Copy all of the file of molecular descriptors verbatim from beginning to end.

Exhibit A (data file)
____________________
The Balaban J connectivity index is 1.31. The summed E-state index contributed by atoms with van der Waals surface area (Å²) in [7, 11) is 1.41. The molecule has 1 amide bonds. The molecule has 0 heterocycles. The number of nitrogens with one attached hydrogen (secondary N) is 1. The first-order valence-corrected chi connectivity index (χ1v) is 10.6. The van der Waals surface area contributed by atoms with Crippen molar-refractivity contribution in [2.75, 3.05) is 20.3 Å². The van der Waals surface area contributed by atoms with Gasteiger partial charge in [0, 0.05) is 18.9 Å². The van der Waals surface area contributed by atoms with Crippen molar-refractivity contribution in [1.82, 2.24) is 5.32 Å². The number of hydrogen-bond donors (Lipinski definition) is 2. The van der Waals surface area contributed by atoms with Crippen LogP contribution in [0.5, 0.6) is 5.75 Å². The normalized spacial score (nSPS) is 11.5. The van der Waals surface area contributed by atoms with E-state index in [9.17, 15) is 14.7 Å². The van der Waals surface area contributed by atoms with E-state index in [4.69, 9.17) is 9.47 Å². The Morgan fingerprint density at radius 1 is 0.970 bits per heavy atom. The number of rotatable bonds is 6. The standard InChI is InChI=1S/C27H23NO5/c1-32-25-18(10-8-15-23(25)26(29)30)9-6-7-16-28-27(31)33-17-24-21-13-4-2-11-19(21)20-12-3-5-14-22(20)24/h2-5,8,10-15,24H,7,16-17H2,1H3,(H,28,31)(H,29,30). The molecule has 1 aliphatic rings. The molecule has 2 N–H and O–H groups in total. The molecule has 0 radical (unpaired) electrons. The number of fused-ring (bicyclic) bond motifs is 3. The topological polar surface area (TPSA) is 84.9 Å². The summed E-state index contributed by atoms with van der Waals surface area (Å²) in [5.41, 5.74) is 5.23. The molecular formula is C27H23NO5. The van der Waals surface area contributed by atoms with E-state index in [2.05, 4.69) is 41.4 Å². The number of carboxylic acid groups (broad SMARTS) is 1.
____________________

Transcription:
The Balaban J connectivity index is 1.31. The summed E-state index contributed by atoms with van der Waals surface area (Å²) in [7, 11) is 1.41. The molecule has 1 amide bonds. The molecule has 0 heterocycles. The number of nitrogens with one attached hydrogen (secondary N) is 1. The first-order valence-corrected chi connectivity index (χ1v) is 10.6. The van der Waals surface area contributed by atoms with Crippen molar-refractivity contribution in [2.75, 3.05) is 20.3 Å². The van der Waals surface area contributed by atoms with Gasteiger partial charge in [0, 0.05) is 18.9 Å². The van der Waals surface area contributed by atoms with Crippen molar-refractivity contribution in [1.82, 2.24) is 5.32 Å². The number of hydrogen-bond donors (Lipinski definition) is 2. The van der Waals surface area contributed by atoms with Crippen LogP contribution in [0.5, 0.6) is 5.75 Å². The normalized spacial score (nSPS) is 11.5. The van der Waals surface area contributed by atoms with E-state index in [9.17, 15) is 14.7 Å². The van der Waals surface area contributed by atoms with E-state index in [4.69, 9.17) is 9.47 Å². The Morgan fingerprint density at radius 1 is 0.970 bits per heavy atom. The number of rotatable bonds is 6. The standard InChI is InChI=1S/C27H23NO5/c1-32-25-18(10-8-15-23(25)26(29)30)9-6-7-16-28-27(31)33-17-24-21-13-4-2-11-19(21)20-12-3-5-14-22(20)24/h2-5,8,10-15,24H,7,16-17H2,1H3,(H,28,31)(H,29,30). The molecule has 1 aliphatic rings. The molecule has 2 N–H and O–H groups in total. The molecule has 0 radical (unpaired) electrons. The number of fused-ring (bicyclic) bond motifs is 3. The topological polar surface area (TPSA) is 84.9 Å². The summed E-state index contributed by atoms with van der Waals surface area (Å²) in [5.41, 5.74) is 5.23. The molecular formula is C27H23NO5. The van der Waals surface area contributed by atoms with E-state index in [2.05, 4.69) is 41.4 Å². The number of carboxylic acid groups (broad SMARTS) is 1.